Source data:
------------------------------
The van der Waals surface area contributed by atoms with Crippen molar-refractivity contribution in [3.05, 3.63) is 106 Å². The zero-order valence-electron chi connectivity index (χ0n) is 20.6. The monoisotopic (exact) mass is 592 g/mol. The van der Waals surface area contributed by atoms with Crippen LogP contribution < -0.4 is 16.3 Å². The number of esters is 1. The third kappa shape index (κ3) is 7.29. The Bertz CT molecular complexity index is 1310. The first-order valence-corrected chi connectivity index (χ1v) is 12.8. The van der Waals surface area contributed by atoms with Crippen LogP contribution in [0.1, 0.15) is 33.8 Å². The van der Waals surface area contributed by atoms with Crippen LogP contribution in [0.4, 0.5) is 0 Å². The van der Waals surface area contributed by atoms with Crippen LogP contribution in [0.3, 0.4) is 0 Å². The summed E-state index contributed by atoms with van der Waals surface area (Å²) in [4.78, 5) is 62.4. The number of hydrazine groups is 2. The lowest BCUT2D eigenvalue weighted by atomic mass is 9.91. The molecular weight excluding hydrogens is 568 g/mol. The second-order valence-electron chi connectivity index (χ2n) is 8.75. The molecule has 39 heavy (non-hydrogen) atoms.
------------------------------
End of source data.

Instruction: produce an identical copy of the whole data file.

The van der Waals surface area contributed by atoms with Crippen molar-refractivity contribution in [3.05, 3.63) is 106 Å². The zero-order valence-electron chi connectivity index (χ0n) is 20.6. The monoisotopic (exact) mass is 592 g/mol. The van der Waals surface area contributed by atoms with Crippen LogP contribution < -0.4 is 16.3 Å². The number of esters is 1. The third kappa shape index (κ3) is 7.29. The Bertz CT molecular complexity index is 1310. The first-order valence-corrected chi connectivity index (χ1v) is 12.8. The van der Waals surface area contributed by atoms with Crippen LogP contribution in [0.1, 0.15) is 33.8 Å². The van der Waals surface area contributed by atoms with Crippen LogP contribution in [0.4, 0.5) is 0 Å². The van der Waals surface area contributed by atoms with Crippen LogP contribution in [0.3, 0.4) is 0 Å². The summed E-state index contributed by atoms with van der Waals surface area (Å²) in [4.78, 5) is 62.4. The number of hydrazine groups is 2. The lowest BCUT2D eigenvalue weighted by atomic mass is 9.91. The molecular weight excluding hydrogens is 568 g/mol. The second-order valence-electron chi connectivity index (χ2n) is 8.75. The molecule has 39 heavy (non-hydrogen) atoms.